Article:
by Steven Ertelt
March 16, 2007
Washington, DC (LifeNews.com) — California recently pushed up its presidential primary to February but Iowa and New Hampshire are still the first two states and will have a large bearing on who captures the nomination for each party. In a new poll in the Granite State, former Massachusetts Governor Mitt Romney has picked up significant ground.
Franklin Pierce College and WBZ-TV conducted the survey March 7-11 of 400 likely Republican presidential primary voters.
The poll finds Arizona Sen. John McCain, who recently signaled his desire to see the Roe v. Wade decision overturned, leading the field. Meanwhile, pro-abortion ex-New York City mayor Rudy Giuliani comes a close second with 28 percent.
However, the surprise of the poll is Romney, who has been third in others but has risen to 22 percent.
After months of languishing in the mid-teens or lower, Romney’s support as risen even as questions about the sincerity of his position change on abortion remain.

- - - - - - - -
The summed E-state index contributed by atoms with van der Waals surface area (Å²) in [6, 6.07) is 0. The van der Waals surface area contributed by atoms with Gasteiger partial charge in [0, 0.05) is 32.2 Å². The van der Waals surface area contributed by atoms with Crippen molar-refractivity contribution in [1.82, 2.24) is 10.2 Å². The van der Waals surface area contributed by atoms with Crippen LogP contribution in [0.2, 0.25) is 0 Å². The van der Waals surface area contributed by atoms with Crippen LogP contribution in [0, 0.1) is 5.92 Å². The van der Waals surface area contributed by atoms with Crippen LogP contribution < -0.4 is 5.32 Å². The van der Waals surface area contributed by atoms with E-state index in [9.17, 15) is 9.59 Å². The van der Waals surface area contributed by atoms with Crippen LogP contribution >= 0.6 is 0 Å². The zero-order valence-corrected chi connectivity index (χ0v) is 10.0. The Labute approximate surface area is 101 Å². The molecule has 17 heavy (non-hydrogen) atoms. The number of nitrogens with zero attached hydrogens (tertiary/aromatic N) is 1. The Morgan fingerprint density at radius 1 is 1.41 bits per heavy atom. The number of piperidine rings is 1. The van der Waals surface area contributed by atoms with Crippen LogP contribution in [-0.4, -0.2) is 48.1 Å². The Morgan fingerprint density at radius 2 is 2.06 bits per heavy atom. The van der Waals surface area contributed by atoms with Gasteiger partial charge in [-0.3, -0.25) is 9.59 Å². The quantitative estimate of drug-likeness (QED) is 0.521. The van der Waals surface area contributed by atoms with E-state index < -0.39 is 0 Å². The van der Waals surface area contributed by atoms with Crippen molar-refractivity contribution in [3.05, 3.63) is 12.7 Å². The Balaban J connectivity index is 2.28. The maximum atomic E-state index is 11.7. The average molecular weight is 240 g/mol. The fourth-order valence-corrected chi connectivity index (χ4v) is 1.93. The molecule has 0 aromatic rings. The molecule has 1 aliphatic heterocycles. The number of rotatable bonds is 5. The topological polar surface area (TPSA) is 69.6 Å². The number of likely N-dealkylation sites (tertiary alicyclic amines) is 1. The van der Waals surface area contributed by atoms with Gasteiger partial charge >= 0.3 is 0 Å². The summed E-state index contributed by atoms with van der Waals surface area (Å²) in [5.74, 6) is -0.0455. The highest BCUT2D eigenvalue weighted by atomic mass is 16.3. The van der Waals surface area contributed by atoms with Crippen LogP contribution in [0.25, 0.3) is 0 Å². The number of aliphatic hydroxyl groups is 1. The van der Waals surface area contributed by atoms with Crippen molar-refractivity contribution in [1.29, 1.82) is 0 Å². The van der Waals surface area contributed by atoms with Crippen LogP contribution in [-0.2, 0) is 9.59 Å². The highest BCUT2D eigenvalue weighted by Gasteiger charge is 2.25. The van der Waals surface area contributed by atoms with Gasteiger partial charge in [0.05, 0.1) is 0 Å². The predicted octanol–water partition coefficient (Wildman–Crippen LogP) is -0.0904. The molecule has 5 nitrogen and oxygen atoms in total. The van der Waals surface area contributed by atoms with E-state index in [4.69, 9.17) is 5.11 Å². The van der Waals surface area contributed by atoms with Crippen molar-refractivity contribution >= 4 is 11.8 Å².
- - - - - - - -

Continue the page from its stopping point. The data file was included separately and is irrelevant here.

R. Kelly Myers of Franklin Pierce College said Romney’s rise in the polls is because he’s actively courting conservative voters and is trying to solidify his relatively new pro-life views.
"There’s been a lot of concerns about his flip-flopping on issues, a lot of people have raised that, this may be an indicator that he’s starting to overcome that and establish more conservative credentials with voters," he told WBZ.
Myers said the poll shows GOP voters favor Romney on the issues while Giuliani and McCain get higher ratings on leadership and experience.
"John McCain and Rudy Giuliani are not natural conservatives, and Romney does very well among self-identified conservatives," Myers said.
The polls have shown the Romney rise over the month of February and early March.
A CNN New Hampshire poll had the race as McCain 28, Giuliani 27 and Romney 13 in early February. By late in the month, the numbers moved to Giuliani 37, McCain 27 and Romney 17.
Former House Speaker Newt Gingrich has five percent, former Arkansas Gov. Mike Huckabee has two percent and Sam Brownback and other candidates have one percent each. Some 9 percent of Republicans were undecided.